Why Hyatt’s Closure Should Be A Wake-Up Call For The Government
Hyatt Regency, one of the world’s premium hotel groups, is struggling to maintain sage financial accounts amidst the roaring waves of COVID-19. Recently, the hotel group decided to temporarily close its Mumbai-based hotel because Yes Bank has blocked its accounts. The step was taken by the bank due to the default in loan payment by […]
Hyatt Regency, one of the world’s premium hotel groups, is struggling to maintain sage financial accounts amidst the roaring waves of COVID-19.
Recently, the hotel group decided to temporarily close its Mumbai-based hotel because Yes Bank has blocked its accounts. The step was taken by the bank due to the default in loan payment by the hotel management.
The closure is a warning bell for the Indian government and the Reserve Bank of India to look into the plight of the hospitality industry and the way they are suffering during the pandemic.
Why Did Hyatt Temporarily Cease Operations?
Asian Hotels (West) Ltd. owned five-star property in Mumbai ceased operations earlier this week after the management made announcements to that effect due to the poor financial condition of the hotel.
The hotel group has allegedly failed to provide funds and salaries to the staff, along with faltering in repayment of loans taken from its financer, Yes Bank.
Hyatt Regency, Mumbai is situated at a strategic location in Mumbai, with close proximity to the Mumbai International Airport which hosts millions of domestic and international tourists every year.
The hotel will remain closed until further notice, the hotel’s General Manager Hardip Marwah said in a statement.
The decision also affected the company’s shares, as they fell by 13% on Tuesday. This uncertainty in the operations of the hotel giant has revealed the poor state of affairs in terms of the finances of the hotel industry. The industry has been suffering due to a lack of customers and gatherings during the COVID-19 pandemic, which usually is the primary source of revenue for hotels.
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Poor Condition of Hotel Industry During The Pandemic
It isn’t hidden from the government or the Indian central bank that the hospitality industry is suffering severely due to the pandemic and the lockdown that followed. Domestic and international travel has been largely affected, which has resulted in a sharp decline in tourism and business-related travel.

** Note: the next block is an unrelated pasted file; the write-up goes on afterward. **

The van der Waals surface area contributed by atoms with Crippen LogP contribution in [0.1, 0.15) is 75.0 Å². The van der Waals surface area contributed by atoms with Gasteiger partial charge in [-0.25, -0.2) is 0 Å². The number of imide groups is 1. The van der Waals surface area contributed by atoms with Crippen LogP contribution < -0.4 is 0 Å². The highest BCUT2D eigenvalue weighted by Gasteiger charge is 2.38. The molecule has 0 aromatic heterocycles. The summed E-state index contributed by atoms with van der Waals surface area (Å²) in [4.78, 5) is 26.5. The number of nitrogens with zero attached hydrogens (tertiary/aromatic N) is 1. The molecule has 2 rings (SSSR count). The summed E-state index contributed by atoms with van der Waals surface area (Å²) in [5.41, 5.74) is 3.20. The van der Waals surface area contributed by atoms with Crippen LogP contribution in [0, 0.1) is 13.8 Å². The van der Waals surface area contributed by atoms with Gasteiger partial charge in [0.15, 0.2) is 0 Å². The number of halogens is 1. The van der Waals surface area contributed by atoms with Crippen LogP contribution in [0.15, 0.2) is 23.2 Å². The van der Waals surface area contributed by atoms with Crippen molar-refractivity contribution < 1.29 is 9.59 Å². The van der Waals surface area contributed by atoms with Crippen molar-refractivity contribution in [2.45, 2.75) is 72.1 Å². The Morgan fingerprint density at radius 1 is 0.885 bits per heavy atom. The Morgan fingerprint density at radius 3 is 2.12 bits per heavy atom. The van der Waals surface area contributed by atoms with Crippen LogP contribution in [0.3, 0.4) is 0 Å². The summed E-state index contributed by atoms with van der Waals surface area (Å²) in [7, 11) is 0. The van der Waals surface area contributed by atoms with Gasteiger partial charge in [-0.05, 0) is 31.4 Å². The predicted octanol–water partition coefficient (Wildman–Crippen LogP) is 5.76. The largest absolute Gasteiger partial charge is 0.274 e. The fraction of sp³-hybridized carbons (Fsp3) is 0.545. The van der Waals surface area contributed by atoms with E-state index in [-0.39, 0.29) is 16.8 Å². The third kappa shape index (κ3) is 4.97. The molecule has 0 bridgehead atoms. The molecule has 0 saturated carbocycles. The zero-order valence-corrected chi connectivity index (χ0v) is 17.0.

Gatherings have been restricted as well, due to which the regular bookings made at several luxury hotels have been halted. Thus, the money received from them, which used to keep these extravagant places running, hasn’t been coming in.
Bank borrowings remain one of the primary sources of cash flow in such dire circumstances, however, reports suggest that banks haven’t been kind to borrowers from the hotel industry.
“The relation of the banking industry with tourism and hotels is Rs.50,000 crore, which accounts to less than 1% of the total non-food credit of banking industry,” as per Binod Modi, head of strategy at Reliance Securities. He further added that, “any meaningful impact due to default of payment of interest by Asian Hotels might be insignificant.”
The above statement can be construed to mean that the hotel industry is unduly suffering due to the high fixed costs, lack of revenue due to low occupancy and uncooperative attitude of banks.
There is also a lack of direct financial stimulus from the government. Though the RBI, along with the government, has come forward with the Emergency Credit Line Guarantee Scheme. The RBI has raised the loan restructuring limits for struggling companies to Rs 50 crores and announced a liquidity window of Rs. 15,000 crores.
However, the Federation of Hotel and Restaurant Associations of India (FHRAI), which represents members of the hotel industry, isn’t satisfied with the schemes. The federation is demanding direct stimulus and removal of a cap of Rs. 50 crores for struggling companies in the Emergency Credit Line Guarantee Scheme.
It is high time that the central bank and the government together endeavour to boost the financial condition of the hotel industry to sustain them for a longer duration until the pandemic is averted completely.